Introducing Acute Care for Elders (ACE)- a Program to Meet the Evolving Needs of the Community

Specialized Program Changes to Meet Evolving Needs: Acute Care for Elders (ACE)

Geriatrician Anirudh Sridharan, M.D. with geriatrc nurse practitioner Francie Black, CRNP.

Geriatrician Anirudh Sridharan, M.D. with geriatrc nurse practitioner Francie Black, CRNP.

Caring for the ever-growing elderly population is a challenge faced by health care systems across the country. Responding to the need for improved hospital-based geriatric care, Howard County General Hospital launched the Acute Care for Elders (ACE) Program in November 2011, providing the community’s aging population with the specialized care needed to help minimize complications from hospitalization.

A national effort, the ACE model is designed to help elderly patients avoid inactivity that can lead to physical and cognitive decline during a long-term hospital stay. Patients admitted to HCGH’s ACE Program, must be at least 70 years of age, admitted through the Emergency Department from home and be considered at risk for functional decline.

Anirudh Sridharan, M.D., a geriatrician who specializes in hospital-based care and medical director of the ACE Program, explains that the program has benefited elderly patients by giving them the attention necessary to make their hospitalizations safer. “Howard County, like the rest of the country, is facing a shift in demographics. The fastest growing part of our population is people over the age of 65,” says Dr. Sridharan. “Treating an elderly patient is different than treating a younger patient; they are more likely to get confused in the hospital and more likely to suffer side effects from medications. It is vital that these vulnerable patients be given specialized attention that addresses these challenges.”

Since the program was launched, Francie Black, CRNP, a nurse practitioner with HCGH’s ACE Program, says the nursing staff is more keenly aware of the need to prevent deconditioning of elders in the hospital with a focus on getting patients up and out of bed. “Elders are mobilized as soon as day one, but definitely by day two of their admission to the hospital,” explains Francie. “The nurses and care technicians automatically add getting out of bed as a daily goal. There is a greater incentive for patients to walk in the hallways, and the solariums on the unit give our patients a destination as well as more daylight. We want our patients to function here as they do at home.”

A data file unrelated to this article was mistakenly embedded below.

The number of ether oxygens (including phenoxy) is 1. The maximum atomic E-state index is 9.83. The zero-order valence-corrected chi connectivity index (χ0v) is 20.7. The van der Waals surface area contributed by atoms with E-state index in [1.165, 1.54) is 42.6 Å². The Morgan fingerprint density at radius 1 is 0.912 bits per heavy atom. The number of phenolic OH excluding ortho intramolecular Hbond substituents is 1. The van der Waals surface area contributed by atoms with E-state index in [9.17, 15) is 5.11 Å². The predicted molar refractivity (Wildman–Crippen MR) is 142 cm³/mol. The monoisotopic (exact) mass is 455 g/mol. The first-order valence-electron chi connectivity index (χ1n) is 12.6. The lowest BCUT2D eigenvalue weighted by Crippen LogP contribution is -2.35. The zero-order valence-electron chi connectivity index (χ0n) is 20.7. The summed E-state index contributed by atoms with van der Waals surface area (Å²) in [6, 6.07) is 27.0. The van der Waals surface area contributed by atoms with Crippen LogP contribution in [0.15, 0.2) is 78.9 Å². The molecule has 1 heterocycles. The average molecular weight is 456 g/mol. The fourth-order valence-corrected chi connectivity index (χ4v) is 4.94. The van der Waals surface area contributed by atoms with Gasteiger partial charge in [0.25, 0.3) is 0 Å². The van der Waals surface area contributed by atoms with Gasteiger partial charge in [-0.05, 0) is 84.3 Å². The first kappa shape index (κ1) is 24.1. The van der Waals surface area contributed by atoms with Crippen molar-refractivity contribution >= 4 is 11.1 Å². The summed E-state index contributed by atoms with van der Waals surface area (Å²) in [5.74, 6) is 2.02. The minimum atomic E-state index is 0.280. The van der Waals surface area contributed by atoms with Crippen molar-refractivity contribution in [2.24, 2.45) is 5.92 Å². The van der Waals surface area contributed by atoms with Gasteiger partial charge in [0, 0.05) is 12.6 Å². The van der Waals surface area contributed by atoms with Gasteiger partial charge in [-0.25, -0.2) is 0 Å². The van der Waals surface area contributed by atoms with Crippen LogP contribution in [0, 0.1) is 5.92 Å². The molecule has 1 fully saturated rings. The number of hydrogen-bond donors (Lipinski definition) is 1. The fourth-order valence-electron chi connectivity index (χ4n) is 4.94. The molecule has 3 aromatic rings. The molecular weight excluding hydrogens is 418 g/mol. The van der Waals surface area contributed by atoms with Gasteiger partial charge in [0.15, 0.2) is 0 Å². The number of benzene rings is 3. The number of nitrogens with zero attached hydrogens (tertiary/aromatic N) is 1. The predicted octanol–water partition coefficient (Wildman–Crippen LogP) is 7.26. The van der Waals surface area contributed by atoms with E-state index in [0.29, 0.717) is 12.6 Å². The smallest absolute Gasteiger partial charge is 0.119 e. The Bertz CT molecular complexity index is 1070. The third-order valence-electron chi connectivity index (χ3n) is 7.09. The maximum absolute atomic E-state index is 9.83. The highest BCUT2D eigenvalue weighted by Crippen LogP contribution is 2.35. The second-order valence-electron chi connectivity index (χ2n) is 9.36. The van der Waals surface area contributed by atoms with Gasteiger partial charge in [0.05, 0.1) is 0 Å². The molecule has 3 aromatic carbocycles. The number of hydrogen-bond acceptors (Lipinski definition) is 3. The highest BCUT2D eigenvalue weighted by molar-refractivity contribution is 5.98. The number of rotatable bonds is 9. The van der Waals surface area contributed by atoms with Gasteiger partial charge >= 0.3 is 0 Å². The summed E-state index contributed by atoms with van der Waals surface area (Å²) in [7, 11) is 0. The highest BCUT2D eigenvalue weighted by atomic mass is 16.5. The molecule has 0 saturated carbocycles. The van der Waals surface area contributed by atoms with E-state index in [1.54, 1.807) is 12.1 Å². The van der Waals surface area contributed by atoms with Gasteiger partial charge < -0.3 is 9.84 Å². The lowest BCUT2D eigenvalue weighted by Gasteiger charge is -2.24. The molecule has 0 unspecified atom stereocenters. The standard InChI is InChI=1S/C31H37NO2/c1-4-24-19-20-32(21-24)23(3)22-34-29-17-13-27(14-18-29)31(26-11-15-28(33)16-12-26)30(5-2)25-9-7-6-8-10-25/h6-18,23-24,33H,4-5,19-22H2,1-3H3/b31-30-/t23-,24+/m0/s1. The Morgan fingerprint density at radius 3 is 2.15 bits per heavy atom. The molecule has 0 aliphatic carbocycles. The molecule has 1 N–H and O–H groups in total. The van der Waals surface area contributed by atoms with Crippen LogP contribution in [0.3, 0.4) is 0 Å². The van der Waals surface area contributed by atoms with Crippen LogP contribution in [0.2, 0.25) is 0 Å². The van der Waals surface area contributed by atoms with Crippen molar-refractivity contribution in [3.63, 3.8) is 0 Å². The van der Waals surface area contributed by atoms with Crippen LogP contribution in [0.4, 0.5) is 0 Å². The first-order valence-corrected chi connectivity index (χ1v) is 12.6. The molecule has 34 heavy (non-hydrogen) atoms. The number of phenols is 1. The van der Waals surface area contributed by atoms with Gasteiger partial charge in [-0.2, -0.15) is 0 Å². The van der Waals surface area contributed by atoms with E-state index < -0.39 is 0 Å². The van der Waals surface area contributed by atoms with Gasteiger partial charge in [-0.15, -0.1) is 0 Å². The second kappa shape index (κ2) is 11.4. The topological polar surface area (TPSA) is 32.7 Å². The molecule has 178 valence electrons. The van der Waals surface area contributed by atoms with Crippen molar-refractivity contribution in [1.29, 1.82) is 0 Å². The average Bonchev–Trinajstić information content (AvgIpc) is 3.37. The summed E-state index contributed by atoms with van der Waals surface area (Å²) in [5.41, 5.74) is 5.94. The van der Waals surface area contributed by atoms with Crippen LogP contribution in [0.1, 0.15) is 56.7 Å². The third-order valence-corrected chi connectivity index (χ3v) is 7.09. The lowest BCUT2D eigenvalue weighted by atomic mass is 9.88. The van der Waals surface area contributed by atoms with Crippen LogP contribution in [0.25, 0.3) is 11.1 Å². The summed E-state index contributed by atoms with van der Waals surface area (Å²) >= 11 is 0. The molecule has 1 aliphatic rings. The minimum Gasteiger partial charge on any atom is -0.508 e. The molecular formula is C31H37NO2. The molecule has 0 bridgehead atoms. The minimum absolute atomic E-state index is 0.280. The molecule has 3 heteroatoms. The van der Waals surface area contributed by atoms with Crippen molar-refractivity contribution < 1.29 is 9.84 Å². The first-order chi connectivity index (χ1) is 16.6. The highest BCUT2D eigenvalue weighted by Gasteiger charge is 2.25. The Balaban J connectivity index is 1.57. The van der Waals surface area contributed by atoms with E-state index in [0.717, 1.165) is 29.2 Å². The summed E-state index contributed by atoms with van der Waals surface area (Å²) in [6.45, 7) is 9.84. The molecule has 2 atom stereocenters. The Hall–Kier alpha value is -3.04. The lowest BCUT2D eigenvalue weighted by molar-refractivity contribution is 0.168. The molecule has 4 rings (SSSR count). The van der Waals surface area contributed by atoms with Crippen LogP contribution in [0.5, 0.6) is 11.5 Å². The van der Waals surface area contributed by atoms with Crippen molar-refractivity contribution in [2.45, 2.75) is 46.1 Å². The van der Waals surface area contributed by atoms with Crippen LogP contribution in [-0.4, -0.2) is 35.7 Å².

Francie Black helps a patient stay mobile during a hospital stay, one of the goals of the ACE Program.

Francie Black helps a patient stay mobile during a hospital stay, one of the goals of the ACE Program.

Coordination of care between the patient and their primary care physician, hospital doctors, nurses, nutritionists, case managers, pharmacists

and the patient’s family is an integral component of the ACE Program. Through a multidisciplinary approach to care, HCGH’s ACE team ensures that admitted patients remain mobile, well-nourished and have ample opportunities to exercise their bodies and minds.

“The ACE Program has heightened awareness of the need to collaborate with caregivers in the hospital, with the family, and the community to safely discharge an elder from the hospital, keep them from coming back to the hospital, and to improve their quality of life,” adds Francie.

 

Via Howard County General Hospital’s Wellness Matters